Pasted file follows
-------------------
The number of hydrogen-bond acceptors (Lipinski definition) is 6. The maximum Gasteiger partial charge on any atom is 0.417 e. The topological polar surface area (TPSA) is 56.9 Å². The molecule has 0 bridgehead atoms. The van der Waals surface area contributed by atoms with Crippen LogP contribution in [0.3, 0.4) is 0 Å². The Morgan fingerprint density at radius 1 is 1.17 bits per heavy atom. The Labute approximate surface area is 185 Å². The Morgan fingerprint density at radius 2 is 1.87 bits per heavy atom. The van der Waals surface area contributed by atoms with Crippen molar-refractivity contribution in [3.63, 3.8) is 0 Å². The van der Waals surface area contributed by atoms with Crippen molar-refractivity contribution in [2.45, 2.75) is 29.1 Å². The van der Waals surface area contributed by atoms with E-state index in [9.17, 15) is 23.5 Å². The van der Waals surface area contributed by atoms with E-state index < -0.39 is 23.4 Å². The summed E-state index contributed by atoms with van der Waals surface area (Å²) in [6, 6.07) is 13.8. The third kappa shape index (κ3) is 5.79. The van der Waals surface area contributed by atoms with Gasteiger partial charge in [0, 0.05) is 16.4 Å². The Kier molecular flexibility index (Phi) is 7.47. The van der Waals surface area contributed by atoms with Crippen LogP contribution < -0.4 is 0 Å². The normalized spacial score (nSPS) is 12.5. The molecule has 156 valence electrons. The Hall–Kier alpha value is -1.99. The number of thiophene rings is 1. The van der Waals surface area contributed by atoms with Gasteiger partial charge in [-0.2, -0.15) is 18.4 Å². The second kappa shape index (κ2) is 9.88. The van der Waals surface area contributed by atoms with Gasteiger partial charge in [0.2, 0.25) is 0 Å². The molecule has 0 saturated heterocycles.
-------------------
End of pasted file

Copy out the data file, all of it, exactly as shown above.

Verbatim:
The number of hydrogen-bond acceptors (Lipinski definition) is 6. The maximum Gasteiger partial charge on any atom is 0.417 e. The topological polar surface area (TPSA) is 56.9 Å². The molecule has 0 bridgehead atoms. The van der Waals surface area contributed by atoms with Crippen LogP contribution in [0.3, 0.4) is 0 Å². The Morgan fingerprint density at radius 1 is 1.17 bits per heavy atom. The Labute approximate surface area is 185 Å². The Morgan fingerprint density at radius 2 is 1.87 bits per heavy atom. The van der Waals surface area contributed by atoms with Crippen molar-refractivity contribution in [3.63, 3.8) is 0 Å². The van der Waals surface area contributed by atoms with Crippen molar-refractivity contribution in [2.45, 2.75) is 29.1 Å². The van der Waals surface area contributed by atoms with E-state index in [9.17, 15) is 23.5 Å². The van der Waals surface area contributed by atoms with E-state index < -0.39 is 23.4 Å². The summed E-state index contributed by atoms with van der Waals surface area (Å²) in [6, 6.07) is 13.8. The third kappa shape index (κ3) is 5.79. The van der Waals surface area contributed by atoms with Gasteiger partial charge in [0, 0.05) is 16.4 Å². The Kier molecular flexibility index (Phi) is 7.47. The van der Waals surface area contributed by atoms with Crippen LogP contribution < -0.4 is 0 Å². The normalized spacial score (nSPS) is 12.5. The molecule has 156 valence electrons. The Hall–Kier alpha value is -1.99. The number of thiophene rings is 1. The van der Waals surface area contributed by atoms with Gasteiger partial charge in [-0.2, -0.15) is 18.4 Å². The second kappa shape index (κ2) is 9.88. The van der Waals surface area contributed by atoms with Gasteiger partial charge in [0.2, 0.25) is 0 Å². The molecule has 0 saturated heterocycles.